4.28.2011

hearts

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It's been six years since Smootch's surgery that closed the holes in her heart.  She was just a few days shy of three months old and already suffered the indignities of tube feeding, accidental medicine overdose and renal failure.  Her name on the pediatric surgeon's list was bumped to the top only when it became apparent that she would die before she reached the lowest acceptable weight of ten pounds for a heart operation.

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Smootch's surgery was a four hour long surreal dream time for me.  She went into the surgical suite, screaming and hungry, whole but not.  She came out without her holes, but with an abrupt dissection across her chest.  To make her whole, they turned her inside out.  It was nightmarish and fantastic and wonderfully terrible.  She would be fine, she did well, the problem had been corrected, prognosis looked good.

Whew.

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To be the woman who grew the child with a congenital defect is to be both accuser and suspect.  What did I do wrong?  Was it the never ending morning sickness, the painting of the nursery, the following of a foliate rich meal with potato chips and slurpee?  My body, a failure at its most primary task.  If I couldn't make her whole in the first place, what good am I to her now?

Guilt.

I could of sunk down into myself.  I could of made the fact of her defect the fact of her life.  We seek to control but, in the end, it was surrender that saved us both.  For Smootch, to the surgeon's knife (and bone saw) and, for me, to all that would come after.  To the time when that fragile little baby would become a giggling, mischievous girl and eventually, I trust, an accomplished and resourceful woman.  The only way to go was forward.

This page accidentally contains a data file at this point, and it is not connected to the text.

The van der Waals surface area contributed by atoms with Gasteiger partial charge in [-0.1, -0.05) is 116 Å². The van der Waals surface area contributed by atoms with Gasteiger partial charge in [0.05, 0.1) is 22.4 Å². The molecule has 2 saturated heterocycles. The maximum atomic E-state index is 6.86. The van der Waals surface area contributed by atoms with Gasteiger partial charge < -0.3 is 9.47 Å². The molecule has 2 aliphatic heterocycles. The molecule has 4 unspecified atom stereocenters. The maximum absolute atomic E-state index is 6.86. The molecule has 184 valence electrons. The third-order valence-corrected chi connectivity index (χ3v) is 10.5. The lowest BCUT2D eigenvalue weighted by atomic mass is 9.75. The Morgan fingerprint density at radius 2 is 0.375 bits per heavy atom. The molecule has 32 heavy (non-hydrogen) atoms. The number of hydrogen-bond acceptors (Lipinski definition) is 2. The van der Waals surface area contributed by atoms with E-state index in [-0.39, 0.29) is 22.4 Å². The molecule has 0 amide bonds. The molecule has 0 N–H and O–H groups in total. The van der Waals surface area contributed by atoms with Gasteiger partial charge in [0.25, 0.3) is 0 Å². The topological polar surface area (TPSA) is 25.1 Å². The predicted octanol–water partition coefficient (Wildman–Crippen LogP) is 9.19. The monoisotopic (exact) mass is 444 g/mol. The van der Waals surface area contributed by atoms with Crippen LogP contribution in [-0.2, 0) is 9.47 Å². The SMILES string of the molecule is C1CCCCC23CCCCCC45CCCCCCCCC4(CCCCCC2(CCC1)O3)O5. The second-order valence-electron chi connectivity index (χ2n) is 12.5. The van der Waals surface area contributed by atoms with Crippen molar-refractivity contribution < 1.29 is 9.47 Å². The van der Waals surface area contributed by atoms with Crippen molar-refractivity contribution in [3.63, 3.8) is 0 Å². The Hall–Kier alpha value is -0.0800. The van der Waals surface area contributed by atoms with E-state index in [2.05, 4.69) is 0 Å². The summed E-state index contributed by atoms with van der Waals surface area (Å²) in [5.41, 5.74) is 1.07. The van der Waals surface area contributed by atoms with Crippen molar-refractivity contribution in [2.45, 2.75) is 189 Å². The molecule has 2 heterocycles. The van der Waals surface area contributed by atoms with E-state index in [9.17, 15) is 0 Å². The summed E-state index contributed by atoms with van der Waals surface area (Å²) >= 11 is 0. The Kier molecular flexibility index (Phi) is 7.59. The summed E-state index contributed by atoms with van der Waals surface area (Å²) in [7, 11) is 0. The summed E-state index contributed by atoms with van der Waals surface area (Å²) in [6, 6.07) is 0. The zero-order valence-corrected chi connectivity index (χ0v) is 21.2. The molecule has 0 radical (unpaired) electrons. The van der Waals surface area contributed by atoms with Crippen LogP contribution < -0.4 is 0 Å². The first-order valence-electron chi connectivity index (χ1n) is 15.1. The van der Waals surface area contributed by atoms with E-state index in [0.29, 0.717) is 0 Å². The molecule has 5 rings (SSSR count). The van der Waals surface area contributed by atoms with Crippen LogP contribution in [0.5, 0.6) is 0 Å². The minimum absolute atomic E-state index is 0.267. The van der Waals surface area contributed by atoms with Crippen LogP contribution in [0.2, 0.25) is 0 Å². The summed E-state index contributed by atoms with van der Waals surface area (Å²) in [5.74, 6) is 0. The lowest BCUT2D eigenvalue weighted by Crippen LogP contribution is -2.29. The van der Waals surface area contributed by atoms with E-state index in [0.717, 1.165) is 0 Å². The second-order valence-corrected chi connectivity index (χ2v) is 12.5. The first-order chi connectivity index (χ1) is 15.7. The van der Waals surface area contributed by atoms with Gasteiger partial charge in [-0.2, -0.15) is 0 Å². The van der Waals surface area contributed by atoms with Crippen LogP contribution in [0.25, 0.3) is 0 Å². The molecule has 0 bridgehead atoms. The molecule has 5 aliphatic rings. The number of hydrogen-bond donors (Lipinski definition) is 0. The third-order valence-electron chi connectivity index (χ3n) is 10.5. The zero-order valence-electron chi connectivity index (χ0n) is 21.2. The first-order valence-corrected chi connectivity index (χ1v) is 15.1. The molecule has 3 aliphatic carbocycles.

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I could also see that even though I gave her a muscle, she brought her heart. And it was more than strong enough to survive a mere heart operation. If she could move on, grow and thrive, I could follow her example. Learn from this resilient little being.

It's been awhile since I've thought seriously about that time six years ago when the doctors fixed Smootch's heart and then she healed mine.  I no longer suspect my body of a primal deficiency and guilt, though sometimes a low level pulse through me, doesn't dog my every step.  There are so many other things my body does right and it also now knows that sometimes bad things happen still.  Even to the babies of pregnant women who tried very hard to Do It All Right. 
 
And now I have grown so used to the surgical alteration on Smootch's person that it almost surprises me sometimes to see a naked chest bereft of that miracle mark.  As much as we've suffered, that adversity, once so sharp and devastating, is now dull old news.  What is left is a scar, a soothing reminder of her strength that will see her through even when life lets her down. And right now, as she sits beside me, occasionally asking questions as she works her way through a phonics lesson, she is my teacher.  And an example to others.  We are all paying attention. 

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18 comments:

  1. That was beautiful. And I am so happy that your baby has grown so well :)

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  2. I can only imagine the emotions that you felt. I so glad that everything went well and that now she is a beautiful and mischievious person!

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  3. She is just beautiful! I have been through something almost similar and know how terrifying and surreal it is, and the guilt, OMG the guilt. I had 2 children at home while I juggled my time in the nicu for 3 weeks, watching our precious child first struggle to breath, lose that struggle and require surgery, and be fed by tubes and look even less alive than a doll...and finally, she showed her true heart and beat the odds and the statistics and came out on top, whole and a force to be reckoned with 5 years later. Its truly a blessing to be part of such a miracle. I am soo glad you had yours too!